Can Birthright Citizenship Be Revoked?
Around the midterm elections in November 2018, immigration was a major topic discussed by politicians and news sources alike. In a few short weeks, President Trump lambasted asylum seekers approaching the United States border and discussed his desire to end birthright citizenship. While the president’s sweeping goals regarding immigration are not always clear, one fact is obvious. Trump’s administration will make every effort to undermine legal immigration.
In October, the president officially announced via Twitter his intention to end birthright citizenship with an executive order. The elimination of birthright citizenship could have disastrous consequences for immigrants and naturally-born citizens alike. Because of this, many immigrants may be wondering – is it possible for Trump to eliminate birthright citizenship? In this article, we explore the history of birthright citizenship and its legal precedent. Additionally, we review current issues like “birth tourism,” consequences of repeal, and the likelihood of elimination.
If you or a loved one are worried about birthright citizenship, you should contact an expert immigration attorney. Most immigration law firms offer free consultations – you can talk about your concerns with a professional who will be able to help.
The History of Birthright Citizenship
Birthright citizenship is a solid and storied tradition in the United States, with deep roots reaching back well over a 100 years. In fact, it is constitutional right. Section 1 of the Fourteenth Amendment to the Constitution states “All persons born or naturalized in the United States, and subject to the jurisdiction thereof, are citizens of the United States and of the state wherein they reside.” This means that any person born on American soil is immediately provided with citizenship as a birthright. Such rights are conferred no matter the status or citizenship of their parents.
United States v. Wong Kim Ark
In the 1800s, the Supreme Court upheld birthright citizenship. In United States v. Wong Kim Ark, the defendant was an American-born son of two Chinese parents. Born in San Francisco in 1873, Wong Kim Ark continually lived in the US with his parents. When they returned to China in 1890, he took two trips by sea to visit them. Each time, Wong Kim Ark returned to the US.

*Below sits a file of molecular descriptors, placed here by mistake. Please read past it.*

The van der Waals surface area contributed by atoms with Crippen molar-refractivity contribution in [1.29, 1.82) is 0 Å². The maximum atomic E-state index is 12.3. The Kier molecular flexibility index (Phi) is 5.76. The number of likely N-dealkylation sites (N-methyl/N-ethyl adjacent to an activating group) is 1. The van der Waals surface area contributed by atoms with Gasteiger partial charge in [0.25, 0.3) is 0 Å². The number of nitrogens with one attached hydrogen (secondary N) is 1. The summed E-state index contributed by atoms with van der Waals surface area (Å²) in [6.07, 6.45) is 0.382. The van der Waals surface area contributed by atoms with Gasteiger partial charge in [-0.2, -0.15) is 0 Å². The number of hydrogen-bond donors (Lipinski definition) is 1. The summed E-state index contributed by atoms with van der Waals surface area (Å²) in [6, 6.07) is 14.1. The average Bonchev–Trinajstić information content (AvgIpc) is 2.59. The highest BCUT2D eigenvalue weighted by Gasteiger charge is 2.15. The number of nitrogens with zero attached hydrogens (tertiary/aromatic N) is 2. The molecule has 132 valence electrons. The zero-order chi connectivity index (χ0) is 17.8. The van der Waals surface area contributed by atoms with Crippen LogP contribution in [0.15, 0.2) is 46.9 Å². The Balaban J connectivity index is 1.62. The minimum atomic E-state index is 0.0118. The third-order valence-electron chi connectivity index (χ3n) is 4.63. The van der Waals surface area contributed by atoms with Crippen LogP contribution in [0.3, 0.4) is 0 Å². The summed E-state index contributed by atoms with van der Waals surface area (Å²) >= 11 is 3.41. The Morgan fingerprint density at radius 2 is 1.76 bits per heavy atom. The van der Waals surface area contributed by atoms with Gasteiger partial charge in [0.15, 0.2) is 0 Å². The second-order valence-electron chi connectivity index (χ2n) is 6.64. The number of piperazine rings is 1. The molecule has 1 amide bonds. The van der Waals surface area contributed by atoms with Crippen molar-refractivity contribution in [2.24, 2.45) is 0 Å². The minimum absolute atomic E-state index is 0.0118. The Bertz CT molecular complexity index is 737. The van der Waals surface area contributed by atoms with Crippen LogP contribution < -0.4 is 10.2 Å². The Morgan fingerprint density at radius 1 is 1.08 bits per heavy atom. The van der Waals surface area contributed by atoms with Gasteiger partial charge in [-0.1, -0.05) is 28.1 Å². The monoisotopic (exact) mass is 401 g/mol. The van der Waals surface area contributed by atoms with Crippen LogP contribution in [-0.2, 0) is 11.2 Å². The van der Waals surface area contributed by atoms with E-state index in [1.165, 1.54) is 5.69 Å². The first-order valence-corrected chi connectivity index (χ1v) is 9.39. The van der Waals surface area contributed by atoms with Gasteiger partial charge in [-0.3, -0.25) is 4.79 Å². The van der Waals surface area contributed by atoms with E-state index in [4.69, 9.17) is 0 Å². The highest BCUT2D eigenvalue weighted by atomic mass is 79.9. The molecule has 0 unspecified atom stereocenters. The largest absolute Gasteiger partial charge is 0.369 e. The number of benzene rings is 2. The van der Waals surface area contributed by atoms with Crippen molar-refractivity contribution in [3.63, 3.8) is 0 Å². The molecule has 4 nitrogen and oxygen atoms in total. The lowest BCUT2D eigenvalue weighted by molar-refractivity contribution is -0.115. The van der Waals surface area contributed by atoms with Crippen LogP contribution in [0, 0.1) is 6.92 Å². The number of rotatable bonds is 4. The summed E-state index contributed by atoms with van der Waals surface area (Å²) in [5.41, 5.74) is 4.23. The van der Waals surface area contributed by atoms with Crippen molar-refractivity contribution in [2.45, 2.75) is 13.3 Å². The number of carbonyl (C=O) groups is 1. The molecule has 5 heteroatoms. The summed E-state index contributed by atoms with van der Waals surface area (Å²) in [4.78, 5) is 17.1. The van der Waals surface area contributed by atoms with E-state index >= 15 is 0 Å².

After the first trip, the US admitted Wong Kim Ark under grounds of birthright citizenship. But upon his return the second time, he was denied entry, with the official stating he was not a citizen of the US but of China. The court ruled in 1898 that the Fourteenth Amendment guaranteed citizenship to any person born in America, and no state can impinge upon this right. You can read more about the case, including the majority opinion and dissent, here.
Over 30 countries across the world, including our neighbors Canada and Mexico, provide birthright citizenship to anyone born within their territories. Therefore, it is an easy way to establish citizenship for the majority of the population. It’s also a clear cut and simple system. For natural-born citizens, a birth certificate is all that’s needed to prove US citizenship. Birthright citizenship keeps government oversight low. This is because there’s no need to require applications or reviews to establish citizenship for all those born within the country.
The Future of Birthright Citizenship
In 2018, politicians and recent events have brought attention to a practice called “birth tourism.” For some time, foreign nationals have come to the United States for the sole purpose of giving birth. Since any child born on American soil is a citizen, the child born to the foreigner would have full citizenship. This practice has gained national attention over the years and has drawn the ire of those critical of immigration. While there are instances of illegal birth tourism, most mothers who enter the US to have their babies do so legally. For example, The Huffington Post interviewed a Chinese mother who entered the US and declared her intent at customs. That same article stated that in 2014, an estimated 60,000 Chinese mothers, many wealthy and well-connected, entered the US to have a baby.
Because birthright citizenship makes birth tourism possible, it is not surprising that anti-immigration advocates would target this Fourteenth Amendment right. President Donald Trump refers to babies born in this manner as “anchor babies,” an incorrect and disrespectful term. According to Trump, foreign families utilize birthright citizenship to undermine the immigration system and get an “in” to the US. Yet, again, those entering the country for “birth tourism” often do it legally. Further, any undocumented immigrants living in America who have children likely did not travel to the US for the sole purpose of childbearing.
Opponents of Birthright Citizenship